There is one matter on which some preliminary remarks may be permitted, and that is the system—I think it is a unique system—under which the B.B.C. external services are conducted. The essential point to notice here is that broadcasts from London addressed to foreign countries, to Commonwealth countries and to British overseas territories, whether in the General Overseas Service, in English, or in the various special services, in foreign languages, are not prepared or passed by the Government. The Government find the money for them by way of annual grant-in-aid, which runs at the moment at somewhat over £5 million a year. The Government also lay down from time to time the languages in which the external broadcasts are to be made, and the number of hours which are to be devoted to broadcasts in each language. But that is as far as precise Government direction goes. The actual content of the broadcasts remains the entire responsibility of the B.B.C.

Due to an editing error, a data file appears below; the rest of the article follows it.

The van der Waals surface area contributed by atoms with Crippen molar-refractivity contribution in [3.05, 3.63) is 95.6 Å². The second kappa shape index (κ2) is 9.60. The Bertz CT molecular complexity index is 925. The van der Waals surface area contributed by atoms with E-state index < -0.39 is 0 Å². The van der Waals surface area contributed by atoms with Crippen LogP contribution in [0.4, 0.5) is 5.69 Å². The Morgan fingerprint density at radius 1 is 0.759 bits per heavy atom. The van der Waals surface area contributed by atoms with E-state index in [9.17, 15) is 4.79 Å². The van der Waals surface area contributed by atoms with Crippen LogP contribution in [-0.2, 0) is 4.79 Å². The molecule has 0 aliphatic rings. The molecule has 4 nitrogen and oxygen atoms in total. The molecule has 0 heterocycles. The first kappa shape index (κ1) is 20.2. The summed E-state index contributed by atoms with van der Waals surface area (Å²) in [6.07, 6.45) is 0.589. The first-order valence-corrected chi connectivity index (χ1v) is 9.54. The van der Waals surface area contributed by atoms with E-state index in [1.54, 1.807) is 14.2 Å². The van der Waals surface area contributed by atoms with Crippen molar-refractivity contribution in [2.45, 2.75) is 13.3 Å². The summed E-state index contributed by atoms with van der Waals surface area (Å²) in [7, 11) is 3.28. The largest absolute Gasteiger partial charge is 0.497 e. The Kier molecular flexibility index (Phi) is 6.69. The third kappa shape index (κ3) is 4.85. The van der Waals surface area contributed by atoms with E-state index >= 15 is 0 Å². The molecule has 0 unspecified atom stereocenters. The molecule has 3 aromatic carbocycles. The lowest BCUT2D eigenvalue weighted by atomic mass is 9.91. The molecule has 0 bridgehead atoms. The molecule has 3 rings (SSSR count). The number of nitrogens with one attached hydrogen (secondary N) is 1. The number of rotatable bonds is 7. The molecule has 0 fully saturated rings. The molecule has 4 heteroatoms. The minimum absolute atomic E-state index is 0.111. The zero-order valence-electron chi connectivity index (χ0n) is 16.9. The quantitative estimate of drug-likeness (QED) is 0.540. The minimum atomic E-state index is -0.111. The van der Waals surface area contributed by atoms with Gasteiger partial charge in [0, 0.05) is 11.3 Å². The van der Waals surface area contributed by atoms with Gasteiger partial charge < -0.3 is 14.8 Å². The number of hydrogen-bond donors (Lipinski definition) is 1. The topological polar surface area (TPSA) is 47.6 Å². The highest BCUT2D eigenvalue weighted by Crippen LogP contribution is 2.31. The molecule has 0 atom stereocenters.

This independent rôle of the B.B.C. has been emphasised by the Government themselves. In the White Paper onBroadcasting Policy, issued in 1946, it is stated: The Government intend that the Corporation should remain independent in the preparation of programmes for overseas audiences. The White Paper then goes on to add a balancing reference to the national interest: The Corporation should obtain from the Government Departments concerned such information about conditions in these countries and the policies of His Majesty's Government towards them as will permit it to plan the programmes in the national interest. But the B.B.C. has not only to be independent; it has also to be objective. The White Paper of 1946 is emphatic on this point. It says: Great care should be taken to ensure the complete objectivity of the news bulletins.…The Corporation's reputation for telling the truth must be maintained, and the treatment of an item in an overseas bulletin must not differ in any material respect from its treatment in current news bulletins for domestic listeners. But there is more than this. In addition to observing complete objectivity in the broadcasting of news, the B.B.C., with the formally stated approval of the Government, uses complete impartiality in the treatment of controversial issues—that is to say, objectivity in the broadcasting of news, and impartiality in the treatment of controversial issues.